AT&T recruits Verizon, Sprint and T-Mobile to curb texting while driving

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AT&T Mobility (NYSE:T) is welcoming rival nationwide operators Verizon Wireless (NYSE:VZ), Sprint Nextel (NYSE:S) and T-Mobile US (NYSE:TMUS) to the ranks of its 'It Can Wait' campaign to end texting while driving. More than 200 other organizations are also throwing their weight behind the It Can Wait effort, AT&T said.

AT&T launched the ItCanWait.com site in 2012, later introducing features including an online simulator depicting the dangers of distracted driving. The campaign culminated last Sept. 19 with AT&T's No Text on Board Pledge Day event, supported by the U.S. Department of Transportation, the Federal Communications Commission and more than 140 other organizations.

AT&T said the 2013 It Can Wait initiative will kick off May 20 and includes a new national advertising campaign, a nationwide texting-while-driving simulator tour, in-store marketing across tens of thousands of retail locations and additional outreach efforts, with a special focus on the months between Memorial Day and Labor Day, the most dangerous period for teen drivers according to the AAA Foundation for Traffic Safety. The 2013 campaign will climax this Sept. 19 with special events designed to elevate awareness of the It Can Wait movement.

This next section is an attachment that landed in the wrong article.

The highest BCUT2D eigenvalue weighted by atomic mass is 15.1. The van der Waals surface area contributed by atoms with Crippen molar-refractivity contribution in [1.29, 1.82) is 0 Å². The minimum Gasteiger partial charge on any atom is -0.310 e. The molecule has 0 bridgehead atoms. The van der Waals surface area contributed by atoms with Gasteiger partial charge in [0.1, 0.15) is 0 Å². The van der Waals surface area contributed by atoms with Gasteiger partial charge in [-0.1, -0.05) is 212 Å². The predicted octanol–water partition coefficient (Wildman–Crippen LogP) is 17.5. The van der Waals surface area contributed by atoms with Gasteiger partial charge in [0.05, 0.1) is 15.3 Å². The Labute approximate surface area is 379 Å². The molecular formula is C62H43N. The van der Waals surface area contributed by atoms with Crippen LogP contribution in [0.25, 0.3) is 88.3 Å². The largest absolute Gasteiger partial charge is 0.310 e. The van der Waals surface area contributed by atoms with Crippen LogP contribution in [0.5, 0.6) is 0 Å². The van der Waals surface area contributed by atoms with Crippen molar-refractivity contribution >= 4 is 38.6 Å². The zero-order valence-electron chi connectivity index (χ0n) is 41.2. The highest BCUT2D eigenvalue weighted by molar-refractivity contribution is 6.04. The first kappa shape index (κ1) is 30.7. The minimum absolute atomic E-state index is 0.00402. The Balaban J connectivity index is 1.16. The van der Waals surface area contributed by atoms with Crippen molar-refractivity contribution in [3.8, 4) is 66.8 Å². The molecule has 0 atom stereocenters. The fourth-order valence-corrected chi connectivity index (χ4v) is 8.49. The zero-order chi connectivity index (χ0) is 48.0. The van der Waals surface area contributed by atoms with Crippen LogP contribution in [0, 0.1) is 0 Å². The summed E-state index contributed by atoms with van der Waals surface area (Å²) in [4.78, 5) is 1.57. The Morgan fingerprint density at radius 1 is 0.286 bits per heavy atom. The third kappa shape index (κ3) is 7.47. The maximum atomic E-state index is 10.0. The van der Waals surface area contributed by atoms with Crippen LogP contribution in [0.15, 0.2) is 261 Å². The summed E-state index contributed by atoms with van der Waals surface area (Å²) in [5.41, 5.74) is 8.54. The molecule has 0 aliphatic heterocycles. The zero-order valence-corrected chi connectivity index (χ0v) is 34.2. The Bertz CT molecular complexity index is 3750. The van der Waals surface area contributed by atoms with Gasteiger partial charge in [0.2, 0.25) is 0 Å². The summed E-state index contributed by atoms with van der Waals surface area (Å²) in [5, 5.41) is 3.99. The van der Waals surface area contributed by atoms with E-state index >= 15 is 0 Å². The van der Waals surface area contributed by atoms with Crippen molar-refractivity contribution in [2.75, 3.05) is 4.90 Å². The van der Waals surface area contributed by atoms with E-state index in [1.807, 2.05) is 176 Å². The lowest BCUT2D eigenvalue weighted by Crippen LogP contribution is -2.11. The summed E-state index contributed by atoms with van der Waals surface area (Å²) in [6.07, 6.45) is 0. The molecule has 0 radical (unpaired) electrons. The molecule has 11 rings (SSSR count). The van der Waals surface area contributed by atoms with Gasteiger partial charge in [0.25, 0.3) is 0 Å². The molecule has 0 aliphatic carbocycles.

In conjunction with It Can Wait, smartphone manufacturers Pantech, HTC and Samsung will preload the AT&T DriveMode safety app on Android devices sold to AT&T subscribers. DriveMode automatically replies to incoming texts, notifying the sender that the message recipient is driving and unable to respond. The app automatically turns on when the user is in a vehicle moving at speeds in excess of 25 miles per hour, and it automatically shuts off once the vehicle falls to speeds below 25 miles per hour for five minutes.

AT&T added that Clear Channel Media and Entertainment will share the It Can Wait message across hundreds of U.S. radio stations, while Goodyear will incorporate the messaging into high-resolution aerial signs on its blimps as they circle sporting events. Civic and safety groups are launching local It Can Wait efforts as well.

Forty-nine percent of commuters admit to texting while driving, including 43 percent of all teens, AT&T said. "Texting while driving is a deadly habit that makes you 23 times more likely to be involved in a crash," said AT&T Chairman & CEO Randall Stephenson. "Awareness of the dangers of texting and driving has increased, but people are still doing it. With this expanded effort, we hope to change behavior."

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